“Technology in audio has improved in so many areas over the last decade,” notes Prowda. “The Avid S6L — as with other digital consoles — have made quantum leaps in improved audio detail. The IEM earpieces have improved, and I’ve stayed a loyal fan of Jerry Harvey Audio. The software and hardware that Shure has developed over the years makes operating multichannel wireless setups less of a ‘black art.’ I’ve been using the Shure AXT600 RF analysis system along with Shure’s Wireless Workbench to confidently do the wireless allocation for our 30-plus frequency show. Trent (Reznor) and Atticus (Ross) are two musician/engineers who have really embraced technology. There have been so many times where we have pushed the technology envelope to arrive at solutions to something we’re trying to achieve for the show. This has been an amazing opportunity for me to grow as an engineer.”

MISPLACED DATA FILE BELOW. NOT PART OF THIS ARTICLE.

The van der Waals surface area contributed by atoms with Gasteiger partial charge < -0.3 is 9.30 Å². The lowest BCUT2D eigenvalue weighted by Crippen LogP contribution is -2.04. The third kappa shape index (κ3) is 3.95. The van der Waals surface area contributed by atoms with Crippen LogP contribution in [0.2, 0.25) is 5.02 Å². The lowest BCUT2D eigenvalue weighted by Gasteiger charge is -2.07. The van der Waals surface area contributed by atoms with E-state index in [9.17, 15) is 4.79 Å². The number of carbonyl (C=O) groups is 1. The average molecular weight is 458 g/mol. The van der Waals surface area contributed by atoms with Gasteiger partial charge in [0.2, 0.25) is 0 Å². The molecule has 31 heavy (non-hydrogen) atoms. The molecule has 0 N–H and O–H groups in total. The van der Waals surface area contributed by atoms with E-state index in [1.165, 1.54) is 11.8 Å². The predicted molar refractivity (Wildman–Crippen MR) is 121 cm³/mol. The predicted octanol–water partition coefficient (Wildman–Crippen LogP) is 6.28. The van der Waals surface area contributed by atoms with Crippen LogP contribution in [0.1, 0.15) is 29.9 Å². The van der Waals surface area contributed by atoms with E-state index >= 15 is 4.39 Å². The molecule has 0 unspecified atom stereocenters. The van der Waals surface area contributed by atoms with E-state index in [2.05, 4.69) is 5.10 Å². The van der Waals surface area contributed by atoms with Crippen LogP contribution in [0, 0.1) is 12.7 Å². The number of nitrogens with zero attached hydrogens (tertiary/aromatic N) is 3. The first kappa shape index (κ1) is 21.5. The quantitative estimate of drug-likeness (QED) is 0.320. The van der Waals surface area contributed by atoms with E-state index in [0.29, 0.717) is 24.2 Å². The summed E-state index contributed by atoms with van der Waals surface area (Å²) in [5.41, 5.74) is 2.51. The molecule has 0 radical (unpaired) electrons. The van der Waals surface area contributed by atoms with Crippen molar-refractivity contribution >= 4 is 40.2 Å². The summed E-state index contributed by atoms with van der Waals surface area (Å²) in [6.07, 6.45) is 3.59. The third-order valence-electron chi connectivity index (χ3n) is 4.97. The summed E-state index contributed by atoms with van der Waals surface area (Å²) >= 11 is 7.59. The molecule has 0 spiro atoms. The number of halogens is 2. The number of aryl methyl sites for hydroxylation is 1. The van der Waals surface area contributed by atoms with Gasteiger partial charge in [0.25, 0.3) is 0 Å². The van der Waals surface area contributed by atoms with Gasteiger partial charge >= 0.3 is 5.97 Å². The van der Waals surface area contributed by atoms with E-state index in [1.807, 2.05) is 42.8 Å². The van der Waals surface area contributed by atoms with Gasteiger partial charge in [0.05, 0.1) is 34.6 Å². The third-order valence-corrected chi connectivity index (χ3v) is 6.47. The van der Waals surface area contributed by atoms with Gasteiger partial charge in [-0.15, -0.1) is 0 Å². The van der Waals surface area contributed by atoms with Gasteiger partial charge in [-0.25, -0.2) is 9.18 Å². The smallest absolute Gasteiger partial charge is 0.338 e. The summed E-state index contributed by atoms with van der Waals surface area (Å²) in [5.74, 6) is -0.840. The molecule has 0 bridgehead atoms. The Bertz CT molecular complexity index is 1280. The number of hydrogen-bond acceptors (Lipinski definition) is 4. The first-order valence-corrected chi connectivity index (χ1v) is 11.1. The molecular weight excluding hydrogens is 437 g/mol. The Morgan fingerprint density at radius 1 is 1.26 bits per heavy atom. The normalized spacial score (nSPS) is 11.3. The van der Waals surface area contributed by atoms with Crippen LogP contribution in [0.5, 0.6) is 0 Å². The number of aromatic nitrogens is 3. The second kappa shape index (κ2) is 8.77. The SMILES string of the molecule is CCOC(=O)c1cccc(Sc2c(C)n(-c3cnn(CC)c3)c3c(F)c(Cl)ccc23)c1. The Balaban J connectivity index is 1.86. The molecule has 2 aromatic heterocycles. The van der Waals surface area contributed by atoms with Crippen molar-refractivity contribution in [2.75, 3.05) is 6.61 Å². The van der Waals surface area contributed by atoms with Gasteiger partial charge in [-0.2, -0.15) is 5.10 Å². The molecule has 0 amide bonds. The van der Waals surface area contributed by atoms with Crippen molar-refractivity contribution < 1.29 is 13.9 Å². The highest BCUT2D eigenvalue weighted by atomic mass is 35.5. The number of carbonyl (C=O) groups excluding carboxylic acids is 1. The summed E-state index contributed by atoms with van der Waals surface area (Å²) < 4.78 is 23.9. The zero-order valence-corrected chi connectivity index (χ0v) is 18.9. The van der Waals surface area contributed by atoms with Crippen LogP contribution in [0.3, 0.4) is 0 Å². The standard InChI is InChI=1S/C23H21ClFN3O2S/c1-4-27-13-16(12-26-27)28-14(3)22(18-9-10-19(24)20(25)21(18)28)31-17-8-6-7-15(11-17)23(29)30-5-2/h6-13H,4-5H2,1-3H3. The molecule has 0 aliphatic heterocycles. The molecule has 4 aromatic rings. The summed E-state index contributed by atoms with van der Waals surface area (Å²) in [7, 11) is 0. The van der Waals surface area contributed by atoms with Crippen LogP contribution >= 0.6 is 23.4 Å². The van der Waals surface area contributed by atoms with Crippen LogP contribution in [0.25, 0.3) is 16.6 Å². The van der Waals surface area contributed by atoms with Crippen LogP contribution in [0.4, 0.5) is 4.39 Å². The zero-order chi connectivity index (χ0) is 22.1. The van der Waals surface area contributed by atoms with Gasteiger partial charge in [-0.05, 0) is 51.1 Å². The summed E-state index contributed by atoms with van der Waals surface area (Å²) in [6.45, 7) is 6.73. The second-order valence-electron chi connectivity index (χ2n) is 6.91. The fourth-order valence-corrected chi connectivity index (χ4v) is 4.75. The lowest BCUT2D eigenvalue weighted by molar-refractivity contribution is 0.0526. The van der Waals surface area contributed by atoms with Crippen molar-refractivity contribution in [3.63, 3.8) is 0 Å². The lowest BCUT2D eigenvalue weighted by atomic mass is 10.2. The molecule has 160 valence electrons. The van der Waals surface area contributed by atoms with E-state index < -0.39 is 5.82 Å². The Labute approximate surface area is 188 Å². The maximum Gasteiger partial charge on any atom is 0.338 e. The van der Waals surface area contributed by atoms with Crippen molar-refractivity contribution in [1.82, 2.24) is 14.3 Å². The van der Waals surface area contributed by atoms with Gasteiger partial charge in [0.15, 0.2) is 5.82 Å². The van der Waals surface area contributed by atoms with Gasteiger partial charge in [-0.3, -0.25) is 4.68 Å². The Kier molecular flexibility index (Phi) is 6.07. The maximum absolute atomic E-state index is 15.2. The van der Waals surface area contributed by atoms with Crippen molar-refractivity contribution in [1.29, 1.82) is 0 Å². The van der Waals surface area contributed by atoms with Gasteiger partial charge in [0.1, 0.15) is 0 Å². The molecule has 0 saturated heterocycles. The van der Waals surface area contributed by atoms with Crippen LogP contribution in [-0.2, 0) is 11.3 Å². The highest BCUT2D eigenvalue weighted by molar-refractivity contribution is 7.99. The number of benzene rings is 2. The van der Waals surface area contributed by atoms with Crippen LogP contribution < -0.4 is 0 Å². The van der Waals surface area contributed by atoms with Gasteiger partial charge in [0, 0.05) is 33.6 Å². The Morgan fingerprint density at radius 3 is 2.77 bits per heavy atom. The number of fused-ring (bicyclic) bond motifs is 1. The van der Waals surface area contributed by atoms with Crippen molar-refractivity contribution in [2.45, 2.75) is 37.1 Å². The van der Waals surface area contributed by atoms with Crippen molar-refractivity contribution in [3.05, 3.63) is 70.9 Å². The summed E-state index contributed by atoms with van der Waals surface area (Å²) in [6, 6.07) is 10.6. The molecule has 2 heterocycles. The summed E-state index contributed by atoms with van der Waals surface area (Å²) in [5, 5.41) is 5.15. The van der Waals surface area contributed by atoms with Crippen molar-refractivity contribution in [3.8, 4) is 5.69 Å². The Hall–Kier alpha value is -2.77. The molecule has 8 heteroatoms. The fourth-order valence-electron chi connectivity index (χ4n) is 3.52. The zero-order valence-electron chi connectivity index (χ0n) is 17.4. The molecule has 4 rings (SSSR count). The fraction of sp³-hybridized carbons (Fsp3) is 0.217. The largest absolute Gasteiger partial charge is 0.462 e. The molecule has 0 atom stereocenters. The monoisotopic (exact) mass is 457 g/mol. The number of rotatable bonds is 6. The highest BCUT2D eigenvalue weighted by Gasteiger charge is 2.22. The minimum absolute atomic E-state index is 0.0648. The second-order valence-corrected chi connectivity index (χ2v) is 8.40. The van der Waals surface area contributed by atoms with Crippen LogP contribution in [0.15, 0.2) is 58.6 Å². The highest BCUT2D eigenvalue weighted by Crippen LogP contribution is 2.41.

Content routing audio manager Chris Holmes (left) and monitor engineer Mike Prowda. NINE INCH NAILS © Steve Jennings

‡‡         Enter the Content Routing Audio Manager

Chris Holmes is the content routing audio manager for the tour. His position is a hub of sorts for MIDI to be sent/received, audio content to be taken and manipulated and — in the past — SMPTE used as a backbone for lighting programming. “There’s gobs of programming happening before we play a single show, and there are constant tweaks as we start performing in front of people,” says Holmes.